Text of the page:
Neurodegenerative disorders such as Alzheimer's disease are among the greatest societal challenges facing developed societies; the total global cost of these diseases in 2015 was more than $800 billion, or about 1% of global economic output . In Germany, the number of dementia patients is expected to double by 2050. In response to this challenge, researchers from the Fraunhofer Institute SCAI, the German Center for Neurodegenerative Diseases (DZNE)and the University Hospital Bonn (UKB). are collaborating to support the development of new preventive and therapeutic strategies.
The main goal of the Integrative Data Semantics in Neurodegeneration Research (IDSN) project is the development of 'integrative data semantics' to support application-oriented systems biology for translational neurodegenerative disease research. One of the outstanding requirements is to link primary data from different model systems and technology platforms with secondary data from public databases and publications. For this purpose, semantic layers are developed in IDSN that provide interpreted data from the different systems. Furthermore, it is quite important to also focus on the integration of clinical routine data that is generated in our clinics daily. Therefore, an information extraction platform is being built at the University Hospital Bonn (UKB) to structure patient data in the field of neurodegeneration.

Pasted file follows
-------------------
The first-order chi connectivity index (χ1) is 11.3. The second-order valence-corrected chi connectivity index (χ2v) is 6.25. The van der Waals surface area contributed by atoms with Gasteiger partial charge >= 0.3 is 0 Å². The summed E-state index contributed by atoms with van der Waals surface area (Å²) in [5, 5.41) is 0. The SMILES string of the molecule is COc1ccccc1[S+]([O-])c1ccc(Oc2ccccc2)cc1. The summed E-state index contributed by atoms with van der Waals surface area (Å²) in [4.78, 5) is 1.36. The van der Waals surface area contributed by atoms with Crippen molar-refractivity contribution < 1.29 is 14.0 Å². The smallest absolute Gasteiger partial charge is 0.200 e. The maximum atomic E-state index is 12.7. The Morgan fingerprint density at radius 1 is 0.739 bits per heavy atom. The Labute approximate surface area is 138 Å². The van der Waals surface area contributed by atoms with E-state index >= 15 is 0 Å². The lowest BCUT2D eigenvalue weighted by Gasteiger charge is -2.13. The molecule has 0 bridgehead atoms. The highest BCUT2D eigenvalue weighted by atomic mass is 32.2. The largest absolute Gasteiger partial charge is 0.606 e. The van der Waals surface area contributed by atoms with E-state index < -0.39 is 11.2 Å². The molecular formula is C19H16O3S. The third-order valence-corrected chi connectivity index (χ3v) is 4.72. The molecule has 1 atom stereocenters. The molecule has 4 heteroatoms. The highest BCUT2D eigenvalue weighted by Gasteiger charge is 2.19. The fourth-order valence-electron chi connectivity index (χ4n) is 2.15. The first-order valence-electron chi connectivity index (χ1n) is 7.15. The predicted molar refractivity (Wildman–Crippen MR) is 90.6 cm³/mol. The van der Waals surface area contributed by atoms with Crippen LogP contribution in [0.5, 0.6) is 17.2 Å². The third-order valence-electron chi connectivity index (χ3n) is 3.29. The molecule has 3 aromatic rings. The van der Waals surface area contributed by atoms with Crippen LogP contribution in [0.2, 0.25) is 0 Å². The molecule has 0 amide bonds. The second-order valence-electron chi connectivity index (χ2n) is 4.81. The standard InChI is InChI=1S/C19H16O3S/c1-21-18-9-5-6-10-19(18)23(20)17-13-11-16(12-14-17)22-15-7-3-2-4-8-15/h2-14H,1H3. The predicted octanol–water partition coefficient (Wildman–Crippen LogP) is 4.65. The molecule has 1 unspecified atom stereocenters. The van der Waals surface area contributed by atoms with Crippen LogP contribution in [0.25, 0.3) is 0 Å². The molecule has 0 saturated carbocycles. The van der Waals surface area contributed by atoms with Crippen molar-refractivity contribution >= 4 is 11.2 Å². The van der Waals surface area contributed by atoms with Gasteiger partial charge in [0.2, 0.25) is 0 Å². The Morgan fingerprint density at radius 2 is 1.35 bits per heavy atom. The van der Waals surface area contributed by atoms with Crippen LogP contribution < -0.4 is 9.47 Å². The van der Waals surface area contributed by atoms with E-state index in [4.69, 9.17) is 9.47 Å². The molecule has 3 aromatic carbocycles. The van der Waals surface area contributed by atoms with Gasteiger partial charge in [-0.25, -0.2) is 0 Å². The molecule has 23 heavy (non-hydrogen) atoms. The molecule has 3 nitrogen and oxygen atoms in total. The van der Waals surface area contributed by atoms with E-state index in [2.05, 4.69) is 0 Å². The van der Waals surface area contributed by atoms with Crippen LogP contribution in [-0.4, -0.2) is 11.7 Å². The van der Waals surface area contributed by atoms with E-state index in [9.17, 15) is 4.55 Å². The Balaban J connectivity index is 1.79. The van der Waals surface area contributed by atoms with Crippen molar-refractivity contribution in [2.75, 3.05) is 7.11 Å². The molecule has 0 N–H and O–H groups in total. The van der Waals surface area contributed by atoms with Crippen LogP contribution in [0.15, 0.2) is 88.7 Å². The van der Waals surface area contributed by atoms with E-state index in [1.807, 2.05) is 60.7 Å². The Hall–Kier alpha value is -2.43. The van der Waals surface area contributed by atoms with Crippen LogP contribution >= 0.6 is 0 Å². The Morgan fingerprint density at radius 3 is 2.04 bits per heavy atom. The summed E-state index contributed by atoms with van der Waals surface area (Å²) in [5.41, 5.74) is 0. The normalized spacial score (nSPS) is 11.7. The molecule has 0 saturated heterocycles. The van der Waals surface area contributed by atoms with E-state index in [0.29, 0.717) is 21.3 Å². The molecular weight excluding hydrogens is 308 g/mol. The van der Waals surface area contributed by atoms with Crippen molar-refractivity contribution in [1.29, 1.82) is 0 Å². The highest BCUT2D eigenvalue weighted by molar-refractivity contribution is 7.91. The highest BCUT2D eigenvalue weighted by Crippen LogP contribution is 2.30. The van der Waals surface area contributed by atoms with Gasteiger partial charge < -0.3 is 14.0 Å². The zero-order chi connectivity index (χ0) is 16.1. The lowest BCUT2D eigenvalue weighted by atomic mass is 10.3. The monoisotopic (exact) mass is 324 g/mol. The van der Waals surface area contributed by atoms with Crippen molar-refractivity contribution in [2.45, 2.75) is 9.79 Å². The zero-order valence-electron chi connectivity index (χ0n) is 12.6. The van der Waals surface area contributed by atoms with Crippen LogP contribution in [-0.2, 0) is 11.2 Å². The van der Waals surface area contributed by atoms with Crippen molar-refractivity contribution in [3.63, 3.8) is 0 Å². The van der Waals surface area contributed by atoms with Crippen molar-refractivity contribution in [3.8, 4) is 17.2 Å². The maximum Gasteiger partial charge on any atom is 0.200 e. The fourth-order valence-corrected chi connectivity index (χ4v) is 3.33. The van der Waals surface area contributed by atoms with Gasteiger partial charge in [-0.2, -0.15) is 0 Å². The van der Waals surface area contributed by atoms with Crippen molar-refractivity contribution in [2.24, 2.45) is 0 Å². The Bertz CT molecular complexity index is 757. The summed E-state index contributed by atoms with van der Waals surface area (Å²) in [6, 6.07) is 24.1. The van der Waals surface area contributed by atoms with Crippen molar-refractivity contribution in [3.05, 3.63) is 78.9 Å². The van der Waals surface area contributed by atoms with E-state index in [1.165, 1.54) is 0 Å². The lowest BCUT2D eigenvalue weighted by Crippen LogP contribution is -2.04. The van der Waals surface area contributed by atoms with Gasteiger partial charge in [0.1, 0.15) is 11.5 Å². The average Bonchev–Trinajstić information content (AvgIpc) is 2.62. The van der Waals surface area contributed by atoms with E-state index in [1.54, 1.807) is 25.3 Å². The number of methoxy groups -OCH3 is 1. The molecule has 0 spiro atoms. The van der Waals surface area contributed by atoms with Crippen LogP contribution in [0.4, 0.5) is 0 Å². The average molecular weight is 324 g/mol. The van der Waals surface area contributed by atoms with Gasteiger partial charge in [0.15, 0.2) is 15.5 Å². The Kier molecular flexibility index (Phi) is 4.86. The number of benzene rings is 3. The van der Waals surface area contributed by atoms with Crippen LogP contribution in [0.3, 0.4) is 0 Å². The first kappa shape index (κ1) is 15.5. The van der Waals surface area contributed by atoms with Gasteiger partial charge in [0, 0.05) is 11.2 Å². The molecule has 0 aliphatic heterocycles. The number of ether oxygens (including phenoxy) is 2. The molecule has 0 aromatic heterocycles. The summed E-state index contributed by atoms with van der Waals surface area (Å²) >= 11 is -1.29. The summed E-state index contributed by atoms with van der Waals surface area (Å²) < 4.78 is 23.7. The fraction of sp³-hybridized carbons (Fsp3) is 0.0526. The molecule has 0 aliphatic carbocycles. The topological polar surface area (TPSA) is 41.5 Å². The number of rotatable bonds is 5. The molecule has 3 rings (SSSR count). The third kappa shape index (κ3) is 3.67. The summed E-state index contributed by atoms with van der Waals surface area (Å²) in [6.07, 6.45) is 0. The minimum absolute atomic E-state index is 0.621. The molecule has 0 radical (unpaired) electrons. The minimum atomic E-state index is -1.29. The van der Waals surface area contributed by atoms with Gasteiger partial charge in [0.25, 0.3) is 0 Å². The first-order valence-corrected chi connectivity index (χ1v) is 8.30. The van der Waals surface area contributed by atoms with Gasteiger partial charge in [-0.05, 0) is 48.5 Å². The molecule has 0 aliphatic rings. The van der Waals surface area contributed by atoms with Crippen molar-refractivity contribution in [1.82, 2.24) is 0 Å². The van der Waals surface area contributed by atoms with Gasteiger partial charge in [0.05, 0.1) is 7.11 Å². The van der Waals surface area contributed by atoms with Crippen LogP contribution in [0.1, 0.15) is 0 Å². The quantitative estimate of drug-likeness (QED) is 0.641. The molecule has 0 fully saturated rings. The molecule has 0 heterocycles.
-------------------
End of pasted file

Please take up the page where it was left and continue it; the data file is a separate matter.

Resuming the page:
The resulting IDSN integration platform allows researchers from UKB and DZNE to analyze these heterogeneous datasets together to improve early detection of neurodegeneration, better stratify patients, identify prognostic factors, and contribute to the development of new therapies.
In these approaches, data protection has the highest priority. Data will only be analyzed anonymized or, if a patient consent is available, pseudonymized. Platform components are available as web services, or as software packages. Data analysis results achieved in IDSN are published. The data integrated within the IDSN platform is partly published as well but especially clinical routine data, even anonymized, cannot be shared.